China to suspend US Navy visits to Hong Kong

People of different circles slam US on Hong Kong-related act - CCTV News

China suspends US Navy visits and sanctions American NGOs over bill supporting Hong Kong protests

Demonstrations are planned in districts across the city on Tuesday during the lunch break, with further protests planned in the evening.

Hong Kong's Chief Executive Carrie Lam has harshly criticized new United States legislation which aims to support human rights and democracy in the territory.

China said on Monday U.S. military ships and aircraft would not be allowed to visit Hong Kong, and also announced sanctions against several U.S. non-government organizations for encouraging protesters to "engage in extremist, violent and criminal acts".

When asked about the protests in the past weekend, Lam said it was regrettable that there had been violence again, with roadblocks and petrol bombs thrown in Kowloon.

Lam added during the press conference that, in her view, the new USA laws will affect business confidence and create instability for the more than 1,300 US companies in the city.

There have been past incidences when Beijing has denied US port calls to Hong Kong due to diplomatic disputes. It said it had suspended taking requests for US military visits indefinitely, and warned of further action to come.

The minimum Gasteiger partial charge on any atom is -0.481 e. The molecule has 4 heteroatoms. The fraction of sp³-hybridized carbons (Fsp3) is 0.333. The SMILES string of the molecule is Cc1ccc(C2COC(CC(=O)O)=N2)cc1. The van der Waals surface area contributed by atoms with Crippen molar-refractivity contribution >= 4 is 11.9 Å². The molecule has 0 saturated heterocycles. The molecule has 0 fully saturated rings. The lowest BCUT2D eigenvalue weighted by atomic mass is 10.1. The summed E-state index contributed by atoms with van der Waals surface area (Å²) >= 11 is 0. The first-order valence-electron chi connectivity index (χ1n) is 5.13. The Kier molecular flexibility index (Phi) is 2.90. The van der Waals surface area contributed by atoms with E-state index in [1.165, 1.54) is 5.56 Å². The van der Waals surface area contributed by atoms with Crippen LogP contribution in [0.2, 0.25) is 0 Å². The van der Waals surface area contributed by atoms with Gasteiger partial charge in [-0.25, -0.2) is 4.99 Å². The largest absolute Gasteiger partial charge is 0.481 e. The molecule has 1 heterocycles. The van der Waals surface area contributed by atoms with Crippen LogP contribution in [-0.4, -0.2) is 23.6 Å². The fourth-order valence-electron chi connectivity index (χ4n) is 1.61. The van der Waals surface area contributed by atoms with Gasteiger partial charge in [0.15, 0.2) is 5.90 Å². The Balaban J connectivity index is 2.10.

The sometimes violent unrest that has rocked Hong Kong represents the biggest challenge to stability for China's ruling Communist Party since the 1989 Tiananmen Square crackdown in Beijing.

"We have a long track record of successful port visits to Hong Kong, and we expect that to continue", said a U.S. State Department official, who spoke on condition of anonymity.

Separately, the justice secretary, Teresa Cheng, said she would return to her office on Wednesday after being on sick leave for more than two weeks following an altercation in London during which she was injured.

"They shoulder some responsibility for the chaos in Hong Kong and they should be sanctioned and pay the price", said Hua.

Lam told reporters on Tuesday that she strongly objects to the legislation enacted last week and expressed regret over what she described as foreign interference.

Mr Trump had hesitated on signing the Hong Kong measure into law, fearing the effects on trade talks, but the bill enjoyed almost unanimous support in Congress which could have overriden his veto. The government has previously offered relief of about HK$21 billion (US$2.7 billion) to support the economy, particularly the transport, tourism and retail sectors.

Retailers have been especially hard-hit. Hong Kong is famously a top shopping destination for Chinese tourists.

The protesters' demands include universal suffrage, an investigation into alleged police brutality and an end to Beijing's perceived efforts to undermine democratic freedoms promised when the former British colony was handed back to China in 1997.

China denies interfering in Hong Kong's affairs and says it is committed to the "one country, two systems" framework guaranteeing the territory a high degree of autonomy.

As Beijing has not fully elaborated on the sanctions, it remains unclear how much impact the countermeasures will have on the United States.

China today indefinitely suspended US military ships and aircraft from visiting Hong Kong. Lam said that Beijing's response is a matter of diplomacy that Hong Kong will follow up in accordance with the central government's instruction.

Riot officers fired tear gas and pepper-spray balls in clashes with protesters Sunday night.

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